By James Bissett, Former ambassador and Head of the Canadian immigration service from 1985 t0 1990
(This OP ED was published in The National Post on August 3, 2018)

Our federal government is clearly unwilling or unable to stop the flow of asylum seekers entering Canada illegally from the United States. Once on Canadian territory they can apply for refugee status, because unlike most countries we allow anyone who manages to get into Canada to submit a claim. Once they are in, whether found to be a refugee or not, it is unlikely they will be removed.

It is difficult to estimate the enormous costs of processing and caring for the thousands of asylum seekers who enter Canada each year. Officials now estimate the costs range from $13,000 to $20,000 each. But this estimate doesn’t take into account the long – term costs of maintaining claimants who are awaiting their refugee hearings or who have been accepted but still require financial help.

In 2008 Canada received 37,000 asylum seekers and 60% of those were expected to be refused. At that time the government estimated the cost of each failed claimant to be $ 50,000. The Canadian tax payer faced a bill of approximately $1.11 billon to deal with failed cases. This is what will force our government into making urgent reforms The sooner the better.

Canada’s asylum system is dysfunctional and has been for 30 years. Reforms have been fiercely opposed by a powerful refugee lobby consisting of immigration lawyers, non-governmental organizations, church groups who sincerely believe that these people deserve help, and politicians, who choose not to recognize the problem.

So what can be done to reform the mess we now find ourselves in?

First, we must understand what our obligations under the UN Refugee Convention actually are. The Convention, established in 1951 as a follow up to the mass displacement of people after the Second World War, was carefully worded to ensure that it would not in any way infringe upon the principle of national sovereignty and the sanctity of borders. Its definition of a refugee was narrow and specific: “anyone who owing to a well founded fear of being persecuted for reasons of race, religion, nationality, membership of a particular social group or political opinion, is outside the country of his nationality and is unable or, owing to such fear, is unwilling to return to it…”

The core principle is that a genuine refugee cannot be returned to a country that presents a threat to his life or freedom. This is the heart of the Convention and it does not demand much beyond that fundamental obligation.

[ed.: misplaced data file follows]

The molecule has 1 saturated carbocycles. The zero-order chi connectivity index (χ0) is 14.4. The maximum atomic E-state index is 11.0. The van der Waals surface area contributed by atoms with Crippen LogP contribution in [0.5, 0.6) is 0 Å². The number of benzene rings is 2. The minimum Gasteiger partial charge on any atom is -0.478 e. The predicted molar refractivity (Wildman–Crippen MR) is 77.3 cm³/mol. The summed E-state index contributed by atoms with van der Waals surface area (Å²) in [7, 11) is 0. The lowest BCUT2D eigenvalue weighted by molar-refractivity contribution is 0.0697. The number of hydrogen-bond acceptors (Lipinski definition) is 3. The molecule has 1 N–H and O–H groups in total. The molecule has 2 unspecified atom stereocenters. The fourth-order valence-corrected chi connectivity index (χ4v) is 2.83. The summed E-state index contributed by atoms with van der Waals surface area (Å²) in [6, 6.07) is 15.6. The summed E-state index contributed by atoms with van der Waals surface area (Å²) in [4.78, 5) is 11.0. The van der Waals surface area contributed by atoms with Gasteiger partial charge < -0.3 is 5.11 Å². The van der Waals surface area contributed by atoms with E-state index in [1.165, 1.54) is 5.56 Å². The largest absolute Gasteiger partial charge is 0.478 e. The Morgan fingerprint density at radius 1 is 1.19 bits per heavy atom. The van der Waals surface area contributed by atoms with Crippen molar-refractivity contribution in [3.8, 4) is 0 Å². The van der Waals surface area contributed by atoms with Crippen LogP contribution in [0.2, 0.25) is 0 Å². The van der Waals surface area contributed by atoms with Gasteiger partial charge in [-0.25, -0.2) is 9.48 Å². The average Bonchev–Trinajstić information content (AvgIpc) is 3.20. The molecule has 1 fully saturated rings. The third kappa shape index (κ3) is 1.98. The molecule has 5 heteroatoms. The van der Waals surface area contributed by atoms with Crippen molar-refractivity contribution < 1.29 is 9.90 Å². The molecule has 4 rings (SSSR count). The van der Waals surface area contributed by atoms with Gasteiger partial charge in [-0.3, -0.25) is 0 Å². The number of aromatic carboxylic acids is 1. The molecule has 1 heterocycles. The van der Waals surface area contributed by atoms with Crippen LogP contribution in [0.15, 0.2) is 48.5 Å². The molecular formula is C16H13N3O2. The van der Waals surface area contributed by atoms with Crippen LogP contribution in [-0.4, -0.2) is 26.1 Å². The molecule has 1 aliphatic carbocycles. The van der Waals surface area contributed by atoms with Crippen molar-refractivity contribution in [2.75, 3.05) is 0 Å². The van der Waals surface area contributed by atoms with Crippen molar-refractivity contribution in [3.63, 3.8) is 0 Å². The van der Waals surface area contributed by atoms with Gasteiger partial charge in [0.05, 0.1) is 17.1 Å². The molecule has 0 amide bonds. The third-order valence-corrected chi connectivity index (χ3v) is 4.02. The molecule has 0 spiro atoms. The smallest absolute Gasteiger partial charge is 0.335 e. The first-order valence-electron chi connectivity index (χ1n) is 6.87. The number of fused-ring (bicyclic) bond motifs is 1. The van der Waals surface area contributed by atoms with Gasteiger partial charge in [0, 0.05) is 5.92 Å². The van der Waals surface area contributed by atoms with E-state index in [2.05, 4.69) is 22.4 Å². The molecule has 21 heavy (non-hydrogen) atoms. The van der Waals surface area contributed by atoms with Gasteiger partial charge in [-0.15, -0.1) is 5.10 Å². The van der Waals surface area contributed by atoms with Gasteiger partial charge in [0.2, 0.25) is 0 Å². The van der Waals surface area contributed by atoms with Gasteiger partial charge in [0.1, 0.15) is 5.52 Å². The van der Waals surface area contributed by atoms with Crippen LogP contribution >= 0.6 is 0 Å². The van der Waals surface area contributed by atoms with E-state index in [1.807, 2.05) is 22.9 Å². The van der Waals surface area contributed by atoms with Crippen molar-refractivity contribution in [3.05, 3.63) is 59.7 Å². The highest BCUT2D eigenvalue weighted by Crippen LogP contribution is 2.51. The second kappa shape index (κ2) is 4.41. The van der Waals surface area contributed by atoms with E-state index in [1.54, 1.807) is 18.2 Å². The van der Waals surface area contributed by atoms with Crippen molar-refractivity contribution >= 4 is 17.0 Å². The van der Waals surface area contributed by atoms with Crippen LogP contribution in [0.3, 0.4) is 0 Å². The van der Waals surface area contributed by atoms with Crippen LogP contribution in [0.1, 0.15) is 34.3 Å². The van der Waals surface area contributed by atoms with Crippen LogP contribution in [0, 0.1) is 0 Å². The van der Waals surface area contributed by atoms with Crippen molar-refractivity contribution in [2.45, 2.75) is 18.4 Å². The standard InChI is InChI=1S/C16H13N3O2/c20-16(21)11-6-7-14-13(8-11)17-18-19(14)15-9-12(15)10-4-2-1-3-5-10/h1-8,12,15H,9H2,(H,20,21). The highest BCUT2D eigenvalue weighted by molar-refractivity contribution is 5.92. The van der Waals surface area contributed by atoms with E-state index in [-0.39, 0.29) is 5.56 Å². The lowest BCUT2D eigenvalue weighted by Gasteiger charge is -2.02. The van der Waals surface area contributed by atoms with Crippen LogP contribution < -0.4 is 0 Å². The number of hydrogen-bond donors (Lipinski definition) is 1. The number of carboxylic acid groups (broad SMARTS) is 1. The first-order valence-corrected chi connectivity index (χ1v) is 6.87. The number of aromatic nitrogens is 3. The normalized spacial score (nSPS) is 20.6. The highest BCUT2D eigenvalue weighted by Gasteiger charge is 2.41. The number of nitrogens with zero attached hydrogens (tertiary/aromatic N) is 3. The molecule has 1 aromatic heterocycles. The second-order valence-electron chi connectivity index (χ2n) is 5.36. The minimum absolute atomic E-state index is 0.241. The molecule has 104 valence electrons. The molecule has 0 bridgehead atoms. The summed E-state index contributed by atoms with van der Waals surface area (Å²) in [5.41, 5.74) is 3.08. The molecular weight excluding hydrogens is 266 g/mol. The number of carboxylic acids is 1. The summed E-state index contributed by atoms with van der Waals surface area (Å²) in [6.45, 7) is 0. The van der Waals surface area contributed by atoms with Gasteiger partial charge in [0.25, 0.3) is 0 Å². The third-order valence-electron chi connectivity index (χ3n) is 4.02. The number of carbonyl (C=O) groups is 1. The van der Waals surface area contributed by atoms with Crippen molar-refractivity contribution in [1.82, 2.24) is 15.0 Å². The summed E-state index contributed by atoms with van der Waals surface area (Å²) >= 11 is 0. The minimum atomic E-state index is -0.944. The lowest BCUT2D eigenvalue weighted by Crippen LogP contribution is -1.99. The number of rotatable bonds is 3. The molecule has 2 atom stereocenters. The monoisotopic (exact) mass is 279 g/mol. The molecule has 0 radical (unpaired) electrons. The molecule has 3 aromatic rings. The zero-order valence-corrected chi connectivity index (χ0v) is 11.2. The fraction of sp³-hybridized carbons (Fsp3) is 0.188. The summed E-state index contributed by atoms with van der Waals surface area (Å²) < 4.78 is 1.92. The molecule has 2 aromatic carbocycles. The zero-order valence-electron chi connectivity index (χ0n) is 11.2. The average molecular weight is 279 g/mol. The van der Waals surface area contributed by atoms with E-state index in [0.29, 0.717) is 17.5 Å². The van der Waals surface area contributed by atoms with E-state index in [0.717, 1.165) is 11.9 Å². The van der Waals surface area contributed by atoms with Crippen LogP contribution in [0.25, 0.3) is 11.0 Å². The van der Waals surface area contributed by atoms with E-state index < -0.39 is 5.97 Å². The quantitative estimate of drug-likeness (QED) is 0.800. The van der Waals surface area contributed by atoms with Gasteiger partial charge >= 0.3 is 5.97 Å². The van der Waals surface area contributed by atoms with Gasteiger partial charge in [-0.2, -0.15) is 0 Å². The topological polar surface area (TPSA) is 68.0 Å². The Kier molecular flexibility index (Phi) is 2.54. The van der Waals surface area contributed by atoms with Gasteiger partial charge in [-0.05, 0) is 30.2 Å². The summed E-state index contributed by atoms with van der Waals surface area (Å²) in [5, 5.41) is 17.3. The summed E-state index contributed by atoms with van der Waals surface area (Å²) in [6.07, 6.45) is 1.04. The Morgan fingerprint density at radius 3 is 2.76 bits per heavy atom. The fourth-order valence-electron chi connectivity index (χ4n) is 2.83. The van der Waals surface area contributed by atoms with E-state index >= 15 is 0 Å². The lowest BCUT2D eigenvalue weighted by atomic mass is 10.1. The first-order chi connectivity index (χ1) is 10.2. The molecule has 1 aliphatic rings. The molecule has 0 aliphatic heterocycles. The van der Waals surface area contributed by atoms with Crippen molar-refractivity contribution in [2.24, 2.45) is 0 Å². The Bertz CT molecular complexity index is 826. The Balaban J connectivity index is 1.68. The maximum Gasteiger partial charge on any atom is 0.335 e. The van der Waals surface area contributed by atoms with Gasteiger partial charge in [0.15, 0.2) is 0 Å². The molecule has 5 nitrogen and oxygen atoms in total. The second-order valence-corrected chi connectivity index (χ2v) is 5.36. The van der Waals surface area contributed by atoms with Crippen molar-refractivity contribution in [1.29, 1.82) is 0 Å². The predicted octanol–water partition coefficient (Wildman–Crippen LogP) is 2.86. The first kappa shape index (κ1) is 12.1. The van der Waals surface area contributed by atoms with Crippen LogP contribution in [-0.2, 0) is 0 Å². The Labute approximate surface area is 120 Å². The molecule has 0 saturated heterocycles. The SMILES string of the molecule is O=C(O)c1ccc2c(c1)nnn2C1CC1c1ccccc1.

It does not require any state to accept refugees. It does not tell states how to adjudicate claims. It does not include in its definition people fleeing war or natural disasters. It does not condone illegal entry unless the individual enters the asylum country direct from the country of persecution. It does not include people who are internally displaced in their own country. Canada has chosen to enact laws and regulations that go beyond what is required by the Convention.

Rethinking our own processes are just a first step to solving our problem. The next step is to stop the flow across the border. This means changing our rules to prevent anyone from submitting a refugee claim who is either a citizen of a “safe country” is a non citizen residing in or passing through a “safe country.” The government has the power to designate countries as “safe” for refugees.. These are usually defined as countries that are signatories to the UN Convention, are democratic, follow the rule of law, and have a good human rights record.

Canada has no obligation to accept asylum claims from people who are not in danger of persecution. People who have entered illegally should be arrested and quickly returned to where they came from – the United States primarily – after a removal order has been issued. Their right of appeal can be heard after their removal at a later date. Though it is technically possible that the U.S. would refuse to accept them back, that would be violating long standing customs and common practice for shared borders (and we wouldn’t know until we tried).

It is not necessary to have a quasi-judicial body such as the Immigration Refugee Board adjudicate refugee claims. These decisions should not be delegated to a board of politically appointed members responsible only to themselves, and who may, or may not, have the experience, training, or knowledge to render quality decisions about who is or who is not a refugee. Furthermore, because it allows unlimited access to its deliberations, it has suffered with backlog problems from its inception and the current crisis is just another example.

In most countries asylum claims are made by professional refugee officers or judges. They have the background and expertise to make quality decisions quickly. They can be located in various parts of the country thus improving and speeding up the asylum process.

The asylum problem has preoccupied Western governments for more than 40 years. The true victims have been genuine refugees, mainly women and children who, desperately need help, but the enormous costs of dealing with asylum seekers who won’t meet that standard bog down this vital system. Canada now has the opportunity to reform its dysfunctional processes and get its own house in order. Now would be a good time.

James Bissett is a former ambassador and was head of the Canadian immigration service from 1985 t0 1990(published in the National Post 3 August 2018